June 30th, 2011

mondainai

Sound effects revisited

We emailed the guy who asked us to write a column for Comics Bulletin and said that we're not confident that we can come up with new and original things to write, but we'd be happy to do a guest column or something if there are questions people want answered. Come to think of it, that same guy lived in Japan himself, so if there are any questions, he'd probably want to answer them himself, unless they're specifically about titles we translated. Anyway, we haven't heard back from him, but we don't know if we will.

So in the meantime, I guess I can talk about what I was planning to talk about yesterday, and if they convince us to write a column anyway, we can just recycle. The topic is sound effects. It's true we've talked about sound effects before, but we recently read something about translating sound effects in manga that had never occurred to us before. Some translators translate all the dialogue, and then go through and translate all the sound effects.

Well, that explains the one format one of our clients asked us to use. Actually, what happened was we had just started working for them and we said, "Is there a specific format you'd like us to use?" and they said, "We like this one," so we copied it. It was unusual to us, because it had all the dialogue, and then all the sound effects and signs and stuff. We'd always been used to translating the sound effects and signs as we go, so it would sometimes cause some trouble, because we'd finish all the dialogue on a page, and then we'd forget to go through and do the sound effects. (It was especially a problem when the last line of dialogue caused us to stop and look things up.)

The reason the other translators gave for translating the sound effects last is that it takes them out of the story when they have to stop and figure out what something sounds like (I would like to argue here that they know what it sounds like (it's right there in katakana), but they have to figure out how to "translate" it), so they end up with choppy dialogue. That makes sense if that's what works for them, but here's why it doesn't work for us.

First of all, not only are sound effects just as much a part of the story as the dialogue, sometimes the sound effect is exactly what moves the story along. For example, we recently translated a scene where a character started to say something, but stopped suddenly, and the next line wasn't cutting them off. Not only that, but the next line has nothing to do with what she started to say. So when we read through the scene again (without looking at the pictures (and therefore the sound effects) as we went), we were a little confused, until we remembered, "Oh yeah, she starts snoring. She's asleep."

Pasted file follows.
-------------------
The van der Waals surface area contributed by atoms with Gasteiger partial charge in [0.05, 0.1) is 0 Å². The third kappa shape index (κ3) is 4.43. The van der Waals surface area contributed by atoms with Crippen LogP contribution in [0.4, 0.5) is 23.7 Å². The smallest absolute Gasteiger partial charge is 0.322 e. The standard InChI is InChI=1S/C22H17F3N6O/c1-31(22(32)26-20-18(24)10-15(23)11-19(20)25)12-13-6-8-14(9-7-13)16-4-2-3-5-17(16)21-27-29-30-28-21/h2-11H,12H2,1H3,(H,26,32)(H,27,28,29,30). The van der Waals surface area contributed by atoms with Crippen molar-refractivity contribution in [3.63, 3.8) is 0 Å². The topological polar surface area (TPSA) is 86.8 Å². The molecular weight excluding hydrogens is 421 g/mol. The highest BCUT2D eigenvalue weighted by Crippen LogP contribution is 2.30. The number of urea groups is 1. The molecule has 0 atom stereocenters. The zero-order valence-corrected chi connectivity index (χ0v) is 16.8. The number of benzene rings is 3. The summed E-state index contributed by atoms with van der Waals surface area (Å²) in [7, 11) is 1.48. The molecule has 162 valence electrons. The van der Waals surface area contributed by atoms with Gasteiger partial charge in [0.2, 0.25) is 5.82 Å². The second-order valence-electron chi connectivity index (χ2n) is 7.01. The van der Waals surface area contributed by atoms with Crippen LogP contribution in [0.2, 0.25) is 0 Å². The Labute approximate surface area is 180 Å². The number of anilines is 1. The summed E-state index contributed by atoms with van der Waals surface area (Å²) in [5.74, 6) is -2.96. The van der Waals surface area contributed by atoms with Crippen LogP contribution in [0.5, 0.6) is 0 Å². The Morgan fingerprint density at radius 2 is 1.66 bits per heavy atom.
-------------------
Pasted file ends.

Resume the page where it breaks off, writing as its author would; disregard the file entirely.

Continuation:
Second, if we have to stop and look up a word or a phrase, that's just as likely to take us out of the story as stopping to figure out how to English-ify a sound effect. We do sometimes get hung up on sound effects, but more often than not, we get hung up on long sentences that we have to rearrange to make sense, or an idiom that we're unfamiliar with. Or worst of all, something that makes perfect sense in Japanese and yet is nigh impossible to render into natural-sounding English.

Finally, since we've learned the value of rereading an entire script before turning it in, having the sound effects after all the dialogue takes us out of the story even more. It's like, when we're translating something from Hana to Yume, and there's a cute little comic strip by Higuchi-sensei telling of her exploits in Tokyo in an attempt to find resources to help her draw elementary school children, it interrupts the flow of the story and takes up space. By the time we're done checking to make sure everything sounds good in that cute little comic, we forgot what was happening in the story, so we have to scroll up and down real quick to make sure the dialogue flows. With this format that happens (though to a lesser extent, of course) on every single page. ...Okay, not every page; some of them actually don't have any sound effects. But anyway, often it's just enough of a disruption that we're out of the story groove.

Maybe it wouldn't be a problem if we went and checked all the dialogue and then did all the sound effects, but that seems even less efficient somehow. Anyway, it's not really that big of a problem, or we would have complained about it long ago. I think it was just especially challenging with this last translation, because there was a lot of fighting, and therefore a lot of sound effects. And besides, we don't hate it nearly as much as we hated TokyoPop's format.

Today I'm thankful for getting a bit of a day off, being all caught up on Tiger & Bunny (only problem being now we only get one episode a week), Mom calling to make sure we're not starving, having plans to go shopping (and to Gamestop, but not for us) tomorrow, and still having the miniature Twix pack we got at the 99 Cents Only Store.